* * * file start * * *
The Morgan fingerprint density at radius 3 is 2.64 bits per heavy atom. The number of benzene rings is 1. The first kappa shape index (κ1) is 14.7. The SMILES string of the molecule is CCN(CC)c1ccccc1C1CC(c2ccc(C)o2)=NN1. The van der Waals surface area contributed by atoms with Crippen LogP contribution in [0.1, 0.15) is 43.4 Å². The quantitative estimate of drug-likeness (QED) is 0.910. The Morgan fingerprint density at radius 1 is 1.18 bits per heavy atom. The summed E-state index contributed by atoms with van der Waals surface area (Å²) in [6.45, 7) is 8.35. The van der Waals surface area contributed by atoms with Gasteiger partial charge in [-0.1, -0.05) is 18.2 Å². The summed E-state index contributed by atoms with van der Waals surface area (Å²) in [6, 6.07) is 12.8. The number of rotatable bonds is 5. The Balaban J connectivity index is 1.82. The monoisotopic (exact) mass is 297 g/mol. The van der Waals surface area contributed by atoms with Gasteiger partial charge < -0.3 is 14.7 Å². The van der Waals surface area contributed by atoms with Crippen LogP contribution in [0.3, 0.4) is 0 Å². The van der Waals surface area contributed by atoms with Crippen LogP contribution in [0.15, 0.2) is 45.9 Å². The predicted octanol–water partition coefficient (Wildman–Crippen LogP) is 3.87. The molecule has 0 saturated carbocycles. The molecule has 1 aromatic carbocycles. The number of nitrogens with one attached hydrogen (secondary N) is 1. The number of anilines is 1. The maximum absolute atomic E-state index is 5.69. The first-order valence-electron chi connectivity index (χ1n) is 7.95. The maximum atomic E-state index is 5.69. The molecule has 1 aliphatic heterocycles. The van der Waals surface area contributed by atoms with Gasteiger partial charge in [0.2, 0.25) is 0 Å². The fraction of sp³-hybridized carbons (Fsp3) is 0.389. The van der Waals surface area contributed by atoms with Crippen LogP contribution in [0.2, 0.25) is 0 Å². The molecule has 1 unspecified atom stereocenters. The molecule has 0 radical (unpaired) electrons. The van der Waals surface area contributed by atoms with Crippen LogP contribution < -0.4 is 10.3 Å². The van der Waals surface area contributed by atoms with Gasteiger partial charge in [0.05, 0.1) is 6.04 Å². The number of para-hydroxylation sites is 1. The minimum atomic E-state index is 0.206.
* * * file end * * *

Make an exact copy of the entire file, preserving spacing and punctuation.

The Morgan fingerprint density at radius 3 is 2.64 bits per heavy atom. The number of benzene rings is 1. The first kappa shape index (κ1) is 14.7. The SMILES string of the molecule is CCN(CC)c1ccccc1C1CC(c2ccc(C)o2)=NN1. The van der Waals surface area contributed by atoms with Crippen LogP contribution in [0.1, 0.15) is 43.4 Å². The quantitative estimate of drug-likeness (QED) is 0.910. The Morgan fingerprint density at radius 1 is 1.18 bits per heavy atom. The summed E-state index contributed by atoms with van der Waals surface area (Å²) in [6.45, 7) is 8.35. The van der Waals surface area contributed by atoms with Gasteiger partial charge in [-0.1, -0.05) is 18.2 Å². The summed E-state index contributed by atoms with van der Waals surface area (Å²) in [6, 6.07) is 12.8. The number of rotatable bonds is 5. The Balaban J connectivity index is 1.82. The monoisotopic (exact) mass is 297 g/mol. The van der Waals surface area contributed by atoms with Gasteiger partial charge < -0.3 is 14.7 Å². The van der Waals surface area contributed by atoms with Crippen LogP contribution in [0.3, 0.4) is 0 Å². The van der Waals surface area contributed by atoms with Crippen LogP contribution in [0.15, 0.2) is 45.9 Å². The predicted octanol–water partition coefficient (Wildman–Crippen LogP) is 3.87. The molecule has 0 saturated carbocycles. The molecule has 1 aromatic carbocycles. The number of nitrogens with one attached hydrogen (secondary N) is 1. The number of anilines is 1. The maximum absolute atomic E-state index is 5.69. The first-order valence-electron chi connectivity index (χ1n) is 7.95. The maximum atomic E-state index is 5.69. The molecule has 1 aliphatic heterocycles. The van der Waals surface area contributed by atoms with Gasteiger partial charge in [0.2, 0.25) is 0 Å². The fraction of sp³-hybridized carbons (Fsp3) is 0.389. The van der Waals surface area contributed by atoms with Crippen LogP contribution in [0.2, 0.25) is 0 Å². The molecule has 1 unspecified atom stereocenters. The molecule has 0 radical (unpaired) electrons. The van der Waals surface area contributed by atoms with Crippen LogP contribution < -0.4 is 10.3 Å². The van der Waals surface area contributed by atoms with Gasteiger partial charge in [0.05, 0.1) is 6.04 Å². The number of para-hydroxylation sites is 1. The minimum atomic E-state index is 0.206.